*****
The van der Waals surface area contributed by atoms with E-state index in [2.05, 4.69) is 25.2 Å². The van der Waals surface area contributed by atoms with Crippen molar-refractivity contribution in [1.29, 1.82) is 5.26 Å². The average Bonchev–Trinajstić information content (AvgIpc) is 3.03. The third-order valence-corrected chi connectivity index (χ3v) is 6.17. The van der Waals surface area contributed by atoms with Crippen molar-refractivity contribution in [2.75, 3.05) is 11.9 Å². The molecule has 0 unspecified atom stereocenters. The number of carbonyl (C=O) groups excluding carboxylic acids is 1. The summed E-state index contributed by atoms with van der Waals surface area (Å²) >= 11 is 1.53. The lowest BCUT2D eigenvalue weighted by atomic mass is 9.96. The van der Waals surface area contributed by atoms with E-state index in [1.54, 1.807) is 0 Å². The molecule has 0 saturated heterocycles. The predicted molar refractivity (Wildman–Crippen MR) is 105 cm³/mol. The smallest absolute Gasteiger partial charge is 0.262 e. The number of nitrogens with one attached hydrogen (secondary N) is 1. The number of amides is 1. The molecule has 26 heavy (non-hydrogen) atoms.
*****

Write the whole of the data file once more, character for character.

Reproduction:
The van der Waals surface area contributed by atoms with E-state index in [2.05, 4.69) is 25.2 Å². The van der Waals surface area contributed by atoms with Crippen molar-refractivity contribution in [1.29, 1.82) is 5.26 Å². The average Bonchev–Trinajstić information content (AvgIpc) is 3.03. The third-order valence-corrected chi connectivity index (χ3v) is 6.17. The van der Waals surface area contributed by atoms with Crippen molar-refractivity contribution in [2.75, 3.05) is 11.9 Å². The molecule has 0 unspecified atom stereocenters. The number of carbonyl (C=O) groups excluding carboxylic acids is 1. The summed E-state index contributed by atoms with van der Waals surface area (Å²) >= 11 is 1.53. The lowest BCUT2D eigenvalue weighted by atomic mass is 9.96. The van der Waals surface area contributed by atoms with E-state index in [1.54, 1.807) is 0 Å². The molecule has 0 saturated heterocycles. The predicted molar refractivity (Wildman–Crippen MR) is 105 cm³/mol. The smallest absolute Gasteiger partial charge is 0.262 e. The number of nitrogens with one attached hydrogen (secondary N) is 1. The number of amides is 1. The molecule has 26 heavy (non-hydrogen) atoms.